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Education is the great engine of personal development. It is through education that the daughter of a peasant can become a doctor, that a son of a mine worker can become the head of the mine, that a child of farm workers can become the president of a great nation. It is what we make out of what we have, not what we are given... that separates one person from another - Nelson Mandela.

All people learn (i.e. the sameness dimension), some apply similar methodologies (i.e. similar dimension) and yet no two persons learn in exactly the same way (i.e. difference dimension). With this in mind, it is ludicrous to assume that a specific learning methodology can be develop that is suitable for all people... all of the time... and for all possible learning opportunities. We must have the freedom to select and adapt learning strategies that best suit our natural learning strategy and which is fitting for the context or the circumstances under which we have to learn.

Stemming from the industrial revolution and well research by quite a number of highly qualified psychologists, educationalists and researchers; a learning methodology was developed and implemented for all people and most circumstances. This eventually developed into the standardized teaching norm of today and when an individual struggle to achieve success with this "norm for learning", then the problem lies with the individual and not the educational or teaching system.

The basic elements of most modern day teaching and learning methodologies can briefly be highlighted as follows....
  • limit or restrict a number of healthy energetic individuals in a square room.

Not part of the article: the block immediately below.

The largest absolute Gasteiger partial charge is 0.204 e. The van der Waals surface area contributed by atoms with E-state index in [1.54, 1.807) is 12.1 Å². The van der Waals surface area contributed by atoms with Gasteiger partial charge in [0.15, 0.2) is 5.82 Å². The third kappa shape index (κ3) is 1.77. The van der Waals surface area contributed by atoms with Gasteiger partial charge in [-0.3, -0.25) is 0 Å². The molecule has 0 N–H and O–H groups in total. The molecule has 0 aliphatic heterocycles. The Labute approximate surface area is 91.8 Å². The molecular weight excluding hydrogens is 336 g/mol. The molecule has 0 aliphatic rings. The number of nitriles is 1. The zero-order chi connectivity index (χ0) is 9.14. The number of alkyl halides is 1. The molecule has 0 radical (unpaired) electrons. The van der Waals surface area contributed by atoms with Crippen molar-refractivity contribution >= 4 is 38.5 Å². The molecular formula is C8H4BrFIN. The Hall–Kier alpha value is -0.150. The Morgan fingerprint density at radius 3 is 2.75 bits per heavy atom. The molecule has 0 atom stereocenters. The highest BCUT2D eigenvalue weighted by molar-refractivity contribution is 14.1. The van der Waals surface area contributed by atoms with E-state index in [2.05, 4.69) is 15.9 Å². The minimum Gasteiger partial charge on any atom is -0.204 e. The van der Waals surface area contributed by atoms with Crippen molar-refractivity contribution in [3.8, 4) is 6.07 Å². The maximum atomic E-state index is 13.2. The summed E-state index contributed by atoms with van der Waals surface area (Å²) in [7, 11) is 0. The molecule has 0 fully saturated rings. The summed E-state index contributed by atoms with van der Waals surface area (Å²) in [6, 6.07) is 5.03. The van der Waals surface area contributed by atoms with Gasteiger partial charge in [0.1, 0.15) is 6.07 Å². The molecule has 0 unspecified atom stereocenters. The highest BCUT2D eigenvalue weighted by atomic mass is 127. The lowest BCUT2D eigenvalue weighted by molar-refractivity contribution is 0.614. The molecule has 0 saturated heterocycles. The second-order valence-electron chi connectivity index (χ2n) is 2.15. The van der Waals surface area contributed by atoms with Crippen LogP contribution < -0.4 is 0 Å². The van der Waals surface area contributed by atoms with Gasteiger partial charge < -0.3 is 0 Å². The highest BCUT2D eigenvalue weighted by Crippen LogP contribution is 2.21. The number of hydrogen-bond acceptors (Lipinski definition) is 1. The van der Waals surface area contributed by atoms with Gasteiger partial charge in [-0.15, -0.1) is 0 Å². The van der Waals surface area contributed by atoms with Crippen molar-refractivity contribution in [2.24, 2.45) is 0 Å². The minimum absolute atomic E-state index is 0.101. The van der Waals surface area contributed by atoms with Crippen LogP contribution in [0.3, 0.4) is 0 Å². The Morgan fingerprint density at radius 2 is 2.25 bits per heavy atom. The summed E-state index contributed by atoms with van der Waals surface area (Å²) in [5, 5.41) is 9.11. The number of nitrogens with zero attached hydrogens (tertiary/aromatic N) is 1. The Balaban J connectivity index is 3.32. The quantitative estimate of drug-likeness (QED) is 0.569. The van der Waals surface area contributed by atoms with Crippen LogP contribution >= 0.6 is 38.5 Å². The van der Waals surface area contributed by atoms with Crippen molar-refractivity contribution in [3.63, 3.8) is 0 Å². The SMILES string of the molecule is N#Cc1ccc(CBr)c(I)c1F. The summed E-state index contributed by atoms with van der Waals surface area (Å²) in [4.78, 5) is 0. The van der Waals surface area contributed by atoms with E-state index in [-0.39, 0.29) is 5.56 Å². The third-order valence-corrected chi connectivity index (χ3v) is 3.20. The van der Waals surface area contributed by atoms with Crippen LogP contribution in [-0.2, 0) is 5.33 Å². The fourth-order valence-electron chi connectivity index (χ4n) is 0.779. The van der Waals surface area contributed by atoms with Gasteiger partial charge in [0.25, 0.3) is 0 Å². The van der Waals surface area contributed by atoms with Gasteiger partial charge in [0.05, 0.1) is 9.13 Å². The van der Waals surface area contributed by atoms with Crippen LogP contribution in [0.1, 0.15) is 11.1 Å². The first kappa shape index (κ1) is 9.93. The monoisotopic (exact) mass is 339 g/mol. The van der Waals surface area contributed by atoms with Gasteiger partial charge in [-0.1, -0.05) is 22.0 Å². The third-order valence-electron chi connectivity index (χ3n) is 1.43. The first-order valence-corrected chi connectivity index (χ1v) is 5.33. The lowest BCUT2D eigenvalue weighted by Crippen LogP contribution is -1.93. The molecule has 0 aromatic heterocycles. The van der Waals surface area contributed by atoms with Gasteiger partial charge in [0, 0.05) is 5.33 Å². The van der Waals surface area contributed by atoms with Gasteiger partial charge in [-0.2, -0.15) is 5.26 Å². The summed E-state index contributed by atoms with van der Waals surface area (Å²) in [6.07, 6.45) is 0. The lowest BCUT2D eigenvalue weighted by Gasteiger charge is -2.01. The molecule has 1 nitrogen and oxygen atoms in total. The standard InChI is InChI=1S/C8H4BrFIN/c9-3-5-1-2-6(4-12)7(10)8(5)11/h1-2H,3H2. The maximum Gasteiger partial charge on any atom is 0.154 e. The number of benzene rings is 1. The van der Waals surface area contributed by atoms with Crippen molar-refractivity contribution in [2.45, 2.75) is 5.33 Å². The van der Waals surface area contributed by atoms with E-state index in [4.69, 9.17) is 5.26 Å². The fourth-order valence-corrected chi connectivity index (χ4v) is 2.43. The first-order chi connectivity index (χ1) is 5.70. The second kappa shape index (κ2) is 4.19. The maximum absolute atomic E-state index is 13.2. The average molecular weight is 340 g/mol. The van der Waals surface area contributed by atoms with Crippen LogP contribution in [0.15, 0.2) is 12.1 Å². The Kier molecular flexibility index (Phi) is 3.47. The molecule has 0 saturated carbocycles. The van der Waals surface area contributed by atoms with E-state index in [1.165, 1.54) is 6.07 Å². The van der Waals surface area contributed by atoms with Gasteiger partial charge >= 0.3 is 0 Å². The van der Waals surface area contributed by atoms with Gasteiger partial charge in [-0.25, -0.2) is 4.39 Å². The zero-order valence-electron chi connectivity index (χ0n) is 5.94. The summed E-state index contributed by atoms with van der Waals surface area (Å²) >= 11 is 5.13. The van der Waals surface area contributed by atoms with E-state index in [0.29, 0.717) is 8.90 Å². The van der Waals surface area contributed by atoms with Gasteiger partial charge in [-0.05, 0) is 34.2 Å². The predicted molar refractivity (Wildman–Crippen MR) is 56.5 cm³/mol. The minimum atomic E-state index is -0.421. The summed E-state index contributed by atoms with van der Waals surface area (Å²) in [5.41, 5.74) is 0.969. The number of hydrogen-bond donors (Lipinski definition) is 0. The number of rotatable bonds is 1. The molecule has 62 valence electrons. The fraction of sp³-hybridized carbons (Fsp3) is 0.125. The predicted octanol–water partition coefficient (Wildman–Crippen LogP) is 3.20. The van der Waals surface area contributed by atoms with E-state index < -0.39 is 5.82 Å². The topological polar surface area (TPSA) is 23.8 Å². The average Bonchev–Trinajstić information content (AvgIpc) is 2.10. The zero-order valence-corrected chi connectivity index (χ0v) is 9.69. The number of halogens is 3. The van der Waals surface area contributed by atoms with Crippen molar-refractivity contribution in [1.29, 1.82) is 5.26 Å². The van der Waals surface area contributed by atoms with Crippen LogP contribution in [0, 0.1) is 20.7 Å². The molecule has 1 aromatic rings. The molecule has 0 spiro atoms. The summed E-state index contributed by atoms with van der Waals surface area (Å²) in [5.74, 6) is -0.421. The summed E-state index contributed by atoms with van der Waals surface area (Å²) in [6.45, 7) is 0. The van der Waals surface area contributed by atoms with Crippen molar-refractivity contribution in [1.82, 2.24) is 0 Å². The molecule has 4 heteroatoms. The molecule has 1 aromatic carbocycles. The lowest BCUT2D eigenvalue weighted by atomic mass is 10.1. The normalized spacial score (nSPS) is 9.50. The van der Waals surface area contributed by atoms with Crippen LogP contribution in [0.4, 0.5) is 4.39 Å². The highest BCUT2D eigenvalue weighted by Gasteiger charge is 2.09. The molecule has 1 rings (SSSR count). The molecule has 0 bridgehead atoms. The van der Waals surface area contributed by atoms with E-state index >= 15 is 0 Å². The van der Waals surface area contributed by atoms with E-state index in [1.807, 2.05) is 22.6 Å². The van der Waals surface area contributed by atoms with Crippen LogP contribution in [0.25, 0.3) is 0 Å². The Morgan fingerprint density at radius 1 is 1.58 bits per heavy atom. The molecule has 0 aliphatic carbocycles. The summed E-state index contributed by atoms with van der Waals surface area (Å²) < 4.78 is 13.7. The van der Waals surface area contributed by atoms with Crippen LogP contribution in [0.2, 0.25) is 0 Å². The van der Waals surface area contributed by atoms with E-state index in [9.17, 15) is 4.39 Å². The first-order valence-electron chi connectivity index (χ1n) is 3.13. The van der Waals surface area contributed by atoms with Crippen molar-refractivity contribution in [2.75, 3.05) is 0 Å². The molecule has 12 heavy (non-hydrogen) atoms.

• place a well trained and prepared teacher/trainer in front of them.
  • let this person use scientifically research teaching methods to convey information.
  • use plenty of examples to bring the real world into the classroom.
  • let learners explore by means of asking questions and do interpretations of learning materials.
  • if possible and time permitting, take learners to experience the "outside" reality.
  • assess their understanding by means of a test, exam or assignment and a project or two.
  • keep learning contents focused and within the parameters of a specific subject area.
  • ensure success by repeating the process frequently, for as long as it takes.
  • learn first, all that is there to learn and then "escape" into the outside world to "do" your thing in the real world.
Although there is some merit to this line of teaching - for one thing, it was successfully used for a number of decades - it is gradually becoming less and less effective, due to a world that is rapidly changing and in which "removed" and "fragmented" academic learning no longer serve the purpose of modern day demands. The what of teaching - for the bigger part - is still valid, but the how of teaching is largely outdated. Learning through experience, trail-and-error and solving "real problems" should be re-instated in the how of teaching and a learning strategy. Thus, a "DO first, then LEARN"-focus, rather than a "LEARN first, then DO"-focus.